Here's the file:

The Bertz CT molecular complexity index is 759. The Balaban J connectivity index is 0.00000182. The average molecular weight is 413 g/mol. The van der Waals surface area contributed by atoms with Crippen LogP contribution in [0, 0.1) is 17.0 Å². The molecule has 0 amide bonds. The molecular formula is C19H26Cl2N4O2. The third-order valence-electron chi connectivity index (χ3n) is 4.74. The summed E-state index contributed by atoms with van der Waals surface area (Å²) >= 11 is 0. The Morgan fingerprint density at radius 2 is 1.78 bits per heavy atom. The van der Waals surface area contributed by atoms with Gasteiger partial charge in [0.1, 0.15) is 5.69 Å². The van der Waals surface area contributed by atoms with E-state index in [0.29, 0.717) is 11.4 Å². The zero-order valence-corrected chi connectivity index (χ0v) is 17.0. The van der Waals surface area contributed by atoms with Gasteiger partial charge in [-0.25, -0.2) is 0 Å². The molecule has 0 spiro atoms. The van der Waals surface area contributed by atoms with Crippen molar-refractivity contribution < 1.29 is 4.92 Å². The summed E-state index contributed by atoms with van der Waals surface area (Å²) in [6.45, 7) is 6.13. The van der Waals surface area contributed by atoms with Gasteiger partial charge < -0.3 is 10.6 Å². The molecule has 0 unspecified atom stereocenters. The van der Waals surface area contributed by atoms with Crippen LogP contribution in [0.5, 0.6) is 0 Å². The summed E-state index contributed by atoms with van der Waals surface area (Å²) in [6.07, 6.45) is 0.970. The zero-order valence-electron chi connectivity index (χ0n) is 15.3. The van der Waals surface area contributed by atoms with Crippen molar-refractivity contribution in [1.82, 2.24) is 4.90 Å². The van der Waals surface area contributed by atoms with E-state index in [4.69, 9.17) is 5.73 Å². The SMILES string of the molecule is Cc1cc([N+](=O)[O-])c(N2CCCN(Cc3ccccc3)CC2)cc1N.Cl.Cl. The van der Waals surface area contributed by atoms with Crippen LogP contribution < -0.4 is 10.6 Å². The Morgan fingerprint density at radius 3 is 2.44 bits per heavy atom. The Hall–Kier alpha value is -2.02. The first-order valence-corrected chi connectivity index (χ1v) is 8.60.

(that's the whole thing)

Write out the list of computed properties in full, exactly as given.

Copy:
The Bertz CT molecular complexity index is 759. The Balaban J connectivity index is 0.00000182. The average molecular weight is 413 g/mol. The van der Waals surface area contributed by atoms with Crippen LogP contribution in [0, 0.1) is 17.0 Å². The molecule has 0 amide bonds. The molecular formula is C19H26Cl2N4O2. The third-order valence-electron chi connectivity index (χ3n) is 4.74. The summed E-state index contributed by atoms with van der Waals surface area (Å²) >= 11 is 0. The Morgan fingerprint density at radius 2 is 1.78 bits per heavy atom. The van der Waals surface area contributed by atoms with Gasteiger partial charge in [0.1, 0.15) is 5.69 Å². The van der Waals surface area contributed by atoms with E-state index in [0.29, 0.717) is 11.4 Å². The zero-order valence-corrected chi connectivity index (χ0v) is 17.0. The van der Waals surface area contributed by atoms with Gasteiger partial charge in [-0.25, -0.2) is 0 Å². The molecule has 0 spiro atoms. The van der Waals surface area contributed by atoms with Crippen molar-refractivity contribution < 1.29 is 4.92 Å². The summed E-state index contributed by atoms with van der Waals surface area (Å²) in [6.45, 7) is 6.13. The van der Waals surface area contributed by atoms with Gasteiger partial charge < -0.3 is 10.6 Å². The molecule has 0 unspecified atom stereocenters. The van der Waals surface area contributed by atoms with Crippen LogP contribution in [0.5, 0.6) is 0 Å². The summed E-state index contributed by atoms with van der Waals surface area (Å²) in [6.07, 6.45) is 0.970. The zero-order valence-electron chi connectivity index (χ0n) is 15.3. The van der Waals surface area contributed by atoms with Crippen molar-refractivity contribution in [1.82, 2.24) is 4.90 Å². The van der Waals surface area contributed by atoms with E-state index in [4.69, 9.17) is 5.73 Å². The SMILES string of the molecule is Cc1cc([N+](=O)[O-])c(N2CCCN(Cc3ccccc3)CC2)cc1N.Cl.Cl. The van der Waals surface area contributed by atoms with Crippen LogP contribution < -0.4 is 10.6 Å². The Morgan fingerprint density at radius 3 is 2.44 bits per heavy atom. The Hall–Kier alpha value is -2.02. The first-order valence-corrected chi connectivity index (χ1v) is 8.60.